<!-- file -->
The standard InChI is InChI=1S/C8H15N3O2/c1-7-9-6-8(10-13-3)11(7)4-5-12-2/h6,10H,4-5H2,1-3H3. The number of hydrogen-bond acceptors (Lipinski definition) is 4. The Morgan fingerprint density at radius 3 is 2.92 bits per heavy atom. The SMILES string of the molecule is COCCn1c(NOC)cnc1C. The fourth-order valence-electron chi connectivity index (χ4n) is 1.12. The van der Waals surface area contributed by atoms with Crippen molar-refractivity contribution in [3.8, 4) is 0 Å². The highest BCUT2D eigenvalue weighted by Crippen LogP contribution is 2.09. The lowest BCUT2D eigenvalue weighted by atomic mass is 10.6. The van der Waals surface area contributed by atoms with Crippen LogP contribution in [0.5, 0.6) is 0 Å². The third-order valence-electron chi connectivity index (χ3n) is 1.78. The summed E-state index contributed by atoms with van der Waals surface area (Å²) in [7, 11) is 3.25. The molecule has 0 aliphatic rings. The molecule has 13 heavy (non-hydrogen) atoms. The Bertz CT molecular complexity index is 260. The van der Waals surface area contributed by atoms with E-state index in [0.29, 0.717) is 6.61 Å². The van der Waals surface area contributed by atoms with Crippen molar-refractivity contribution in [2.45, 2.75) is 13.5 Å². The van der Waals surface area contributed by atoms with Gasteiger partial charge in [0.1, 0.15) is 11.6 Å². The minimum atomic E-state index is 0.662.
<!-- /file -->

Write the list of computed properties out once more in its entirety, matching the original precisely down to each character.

The standard InChI is InChI=1S/C8H15N3O2/c1-7-9-6-8(10-13-3)11(7)4-5-12-2/h6,10H,4-5H2,1-3H3. The number of hydrogen-bond acceptors (Lipinski definition) is 4. The Morgan fingerprint density at radius 3 is 2.92 bits per heavy atom. The SMILES string of the molecule is COCCn1c(NOC)cnc1C. The fourth-order valence-electron chi connectivity index (χ4n) is 1.12. The van der Waals surface area contributed by atoms with Crippen molar-refractivity contribution in [3.8, 4) is 0 Å². The highest BCUT2D eigenvalue weighted by Crippen LogP contribution is 2.09. The lowest BCUT2D eigenvalue weighted by atomic mass is 10.6. The van der Waals surface area contributed by atoms with Crippen LogP contribution in [0.5, 0.6) is 0 Å². The third-order valence-electron chi connectivity index (χ3n) is 1.78. The summed E-state index contributed by atoms with van der Waals surface area (Å²) in [7, 11) is 3.25. The molecule has 0 aliphatic rings. The molecule has 13 heavy (non-hydrogen) atoms. The Bertz CT molecular complexity index is 260. The van der Waals surface area contributed by atoms with E-state index in [0.29, 0.717) is 6.61 Å². The van der Waals surface area contributed by atoms with Crippen molar-refractivity contribution in [2.45, 2.75) is 13.5 Å². The van der Waals surface area contributed by atoms with Gasteiger partial charge in [0.1, 0.15) is 11.6 Å². The minimum atomic E-state index is 0.662.